THE BEST WAY to keep peace as an option in Israel's spring election is to ensure that momentum is maintained to implement the Wye Plantation agreement.
That calls for Washington, distracted with its own affairs, to lean on the caretaker government of Prime Minister Benjamin Netanyahu and the Palestinian Authority government of Yasser Arafat to keep their commitments.
The May 4 deadline for agreement on final status cannot be met. In spite of this, nothing should be done to prejudice Israel's May 17 election. Mr. Arafat must not declare statehood unilaterally, but wait to negotiate it.
Most Israelis favor the accord that the Labor government of the late Yitzhak Rabin made with the Palestine Liberation Organization to trade land for peace, and the further agreement made by Mr. Netanyahu.
But trying to hold together a coalition of supporters favoring and opposing the peace accord proved too much even for the wily Mr. Netanyahu. In the end, even he voted to end his regime and hold early elections. He is resourceful and, although down, he cannot be counted out this early.
That does not establish a clear choice in Israel's second and last experiment at voting for a prime minister as though for a president, while also voting for parties for the Knesset.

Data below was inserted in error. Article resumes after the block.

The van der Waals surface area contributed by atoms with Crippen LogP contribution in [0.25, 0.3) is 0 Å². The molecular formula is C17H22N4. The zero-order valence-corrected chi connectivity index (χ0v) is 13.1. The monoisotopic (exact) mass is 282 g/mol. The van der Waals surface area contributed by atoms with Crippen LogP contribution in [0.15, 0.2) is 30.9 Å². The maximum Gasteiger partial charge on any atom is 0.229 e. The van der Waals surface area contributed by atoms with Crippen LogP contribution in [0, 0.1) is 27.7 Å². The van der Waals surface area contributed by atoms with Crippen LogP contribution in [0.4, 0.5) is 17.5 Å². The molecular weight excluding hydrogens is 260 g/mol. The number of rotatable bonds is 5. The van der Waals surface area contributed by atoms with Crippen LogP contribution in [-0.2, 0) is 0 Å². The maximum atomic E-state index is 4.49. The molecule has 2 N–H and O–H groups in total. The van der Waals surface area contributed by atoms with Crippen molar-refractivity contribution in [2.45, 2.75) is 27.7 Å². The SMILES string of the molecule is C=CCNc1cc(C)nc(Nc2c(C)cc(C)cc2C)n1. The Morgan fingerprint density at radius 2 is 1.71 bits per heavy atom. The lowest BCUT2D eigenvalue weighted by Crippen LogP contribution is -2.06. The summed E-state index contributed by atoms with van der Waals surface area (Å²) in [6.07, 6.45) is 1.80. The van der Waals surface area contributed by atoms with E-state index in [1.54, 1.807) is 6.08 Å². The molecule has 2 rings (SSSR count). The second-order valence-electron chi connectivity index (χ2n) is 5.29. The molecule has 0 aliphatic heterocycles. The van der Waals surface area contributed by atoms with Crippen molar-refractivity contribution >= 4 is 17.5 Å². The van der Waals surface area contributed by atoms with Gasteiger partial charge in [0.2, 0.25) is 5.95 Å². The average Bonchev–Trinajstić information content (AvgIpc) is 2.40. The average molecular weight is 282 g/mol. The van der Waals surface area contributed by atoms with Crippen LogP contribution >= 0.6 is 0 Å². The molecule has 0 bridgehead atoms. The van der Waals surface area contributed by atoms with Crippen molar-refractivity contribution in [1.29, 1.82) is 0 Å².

Mr. Netanyahu, who stands for tough pragmatism in dealing with Palestinians, is plagued by desertions of Likud Party rivals who castigate him as overly or insufficiently accommodationist.
That should leave an opening for the retired general, Ehud Barak, to lead the Labor Party back to power. But that party is mired in a socialist past, tied to elderly secular Israelis of European origin, unable to appeal to the growing Orthodox, Middle Eastern and recently arrived Russian populations.
While two or more Likud defectors are challenging Mr. Netanyahu, retired army chief Gen. Amnon Lipkin-Shahak plans to run for prime minister as an independent. He would steal Mr. Barak's appeal while shunning Labor Party baggage. His popularity may dissipate when he is forced to take positions on issues.
The final lineup of candidates is not clear, but the probability of a runoff election is.
Many Israelis will be voting on narrow lines of ethnicity, government support for religious programs and other issues vital to them as individuals but of little interest to the outside world.
This is frustrating for Palestinians who want to get on with state-building but are mesmerized by watching a fractious democracy such as no Arab country enjoys. Few doubt that Mr. Arafat would like a Labor victory, the Hamas radicals want Likud rejectionist Benny Begin to win, and all are astute enough to know that their meddling would be counterproductive.
The outcome of Israel's election will determine whether the peace process moves forward or breaks down. Israeli voters should consider carefully which they want.